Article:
Stop Beating Yourself Up And Forgive Yourself

Sometimes I think of decisions I’ve made, words I’ve said, things I’ve done, and I convince myself that they were mistakes, and they are unforgivable. Have you been there?

Do you often find yourself saying these things to yourself:

I’m the worst!
What was I thinking?
If only I could go back and do it differently.

So have I, and even more so when the “mistake” in question has to do with motherhood, because, you know, we’ve been fed the lie that one must be the perfect mom in order to be good enough.

Today, I want to give you the advice I give myself whenever I sink into a “how could you?” depression and seem to be stuck on just how horrible I am: stop beating yourself up and forgive yourself.

Stop beating yourself up and forgive yourself

If only it were that easy, huh? As women, and especially as moms, we are so much more critical of ourselves than we will ever be of others. 

We’ll give others the benefit of the doubt, we’ll cut others slack, we will give about ten “second” chances to people because we are so empathetic, and we choose to believe they didn’t really mean it. But when it comes to yourself, my darling, you ruthless and unforgiving with even the pettiest of the mistakes. You judge yourself constantly and consistently, engulfing in self-condemnation, self-blame, and self-directed negativity.

But you justify yourself and rationalize beating yourself up, because, you know a positive mom takes personal responsibility. You’d be even more horrible if you weren’t wallowing in all this guilt, shame, and regret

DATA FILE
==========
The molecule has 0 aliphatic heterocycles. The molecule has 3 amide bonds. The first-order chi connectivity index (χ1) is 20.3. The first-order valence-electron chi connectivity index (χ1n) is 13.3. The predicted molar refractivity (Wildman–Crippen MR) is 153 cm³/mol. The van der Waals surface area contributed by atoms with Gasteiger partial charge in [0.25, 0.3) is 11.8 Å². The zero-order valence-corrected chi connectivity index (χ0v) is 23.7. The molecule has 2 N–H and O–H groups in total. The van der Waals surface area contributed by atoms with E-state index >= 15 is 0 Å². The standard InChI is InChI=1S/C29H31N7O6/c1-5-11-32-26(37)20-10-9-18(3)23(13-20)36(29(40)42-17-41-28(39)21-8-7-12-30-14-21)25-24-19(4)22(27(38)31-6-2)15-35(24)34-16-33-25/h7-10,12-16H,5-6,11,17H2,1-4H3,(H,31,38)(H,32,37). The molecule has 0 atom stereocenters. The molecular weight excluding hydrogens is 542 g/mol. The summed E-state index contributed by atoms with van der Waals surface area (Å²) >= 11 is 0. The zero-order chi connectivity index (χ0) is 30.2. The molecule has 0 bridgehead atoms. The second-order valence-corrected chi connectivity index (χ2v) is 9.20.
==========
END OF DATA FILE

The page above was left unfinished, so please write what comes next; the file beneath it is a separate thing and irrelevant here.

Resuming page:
Well, NO. While we must definitely take ownership of what we did, said, and even thought, and it is healthy to feel disappointed in what happened, along with the undesirable outcome it caused, it is not okay to hate yourself.

Forgiving yourself doesn’t mean you are condoning or excusing what happened, that you are not taking the offense or mistake seriously, that you’ve forgotten all about it, or that you simply don’t care anymore. Forgiving yourself means taking ownership of your actions, making the possible amends, and letting go of the past.

Let go of the past and look forward | Elayna Fernandez ~ The Positive MOM

Now let’s sit with this last one for a sec. This letting go of the past is something that can be confusing. It doesn’t mean that you are going to deny your past choices, pretending it never happened.

Letting go of the past means you will accept that the past cannot be changed, and that what really matters is the present moment. You deal with the consequences of your past choices with dignity, learn the lessons the situation imparted, and move on.

Why You Must Forgive Yourself

Unforgiveness toward oneself weakens you and makes it harder to recover or make restitution. Harboring anger, resentment, and shame against yourself robs you of precious energy and damages your health.

Scientists claim that not forgiving makes you more likely to experience heart attacks, high blood pressure, depression, immune dysfunction, and many other ills. Guilty feelings generate chemicals that go straight for your vital organs.

But maybe you feel you deserve the agony, and if others found out half of the awful things you do, they would agree. Maybe you still want to sit in a corner, cry, and be miserable for the rest of your life. 

What if I told you that forgiving yourself makes you a better mom?

I think I got your attention now. Good.

Forgiving yourself makes you a better mom | Elayna Fernandez ~ The Positive MOM

I’m sure you’ve heard the saying “if mama ain’t happy, ain’t nobody happy.” There’s more truth to that than you would care to admit, even when it may not be absolutely obvious.

If you’re suffering, little by little you’re going to drag the ones you love into the same pit of despair. That sounds like a guilt trip, but I promise it’s not. It’s simply a hard lesson I learned and I still need to remind myself of. I often teach what I need.